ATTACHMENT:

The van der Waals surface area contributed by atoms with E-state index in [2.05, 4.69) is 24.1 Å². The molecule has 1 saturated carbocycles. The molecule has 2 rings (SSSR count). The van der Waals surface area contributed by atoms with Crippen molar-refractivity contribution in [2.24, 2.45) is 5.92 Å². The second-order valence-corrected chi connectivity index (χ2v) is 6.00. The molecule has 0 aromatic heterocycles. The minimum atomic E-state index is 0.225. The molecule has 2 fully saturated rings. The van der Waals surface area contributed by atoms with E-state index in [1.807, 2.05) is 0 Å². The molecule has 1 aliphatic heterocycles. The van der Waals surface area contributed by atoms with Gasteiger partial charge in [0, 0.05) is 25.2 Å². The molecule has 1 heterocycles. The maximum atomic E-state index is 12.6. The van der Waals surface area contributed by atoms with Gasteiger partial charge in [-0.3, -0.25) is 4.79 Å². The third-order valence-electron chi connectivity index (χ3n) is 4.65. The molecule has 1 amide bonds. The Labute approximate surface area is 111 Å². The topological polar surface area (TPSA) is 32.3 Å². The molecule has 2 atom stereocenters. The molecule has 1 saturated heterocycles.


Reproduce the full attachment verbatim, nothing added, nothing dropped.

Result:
The van der Waals surface area contributed by atoms with E-state index in [2.05, 4.69) is 24.1 Å². The molecule has 1 saturated carbocycles. The molecule has 2 rings (SSSR count). The van der Waals surface area contributed by atoms with Crippen molar-refractivity contribution in [2.24, 2.45) is 5.92 Å². The second-order valence-corrected chi connectivity index (χ2v) is 6.00. The molecule has 0 aromatic heterocycles. The minimum atomic E-state index is 0.225. The molecule has 2 fully saturated rings. The van der Waals surface area contributed by atoms with E-state index in [1.807, 2.05) is 0 Å². The molecule has 1 aliphatic heterocycles. The van der Waals surface area contributed by atoms with Gasteiger partial charge in [0, 0.05) is 25.2 Å². The molecule has 1 heterocycles. The maximum atomic E-state index is 12.6. The van der Waals surface area contributed by atoms with Gasteiger partial charge in [-0.3, -0.25) is 4.79 Å². The third-order valence-electron chi connectivity index (χ3n) is 4.65. The molecule has 1 amide bonds. The Labute approximate surface area is 111 Å². The topological polar surface area (TPSA) is 32.3 Å². The molecule has 2 atom stereocenters. The molecule has 1 saturated heterocycles.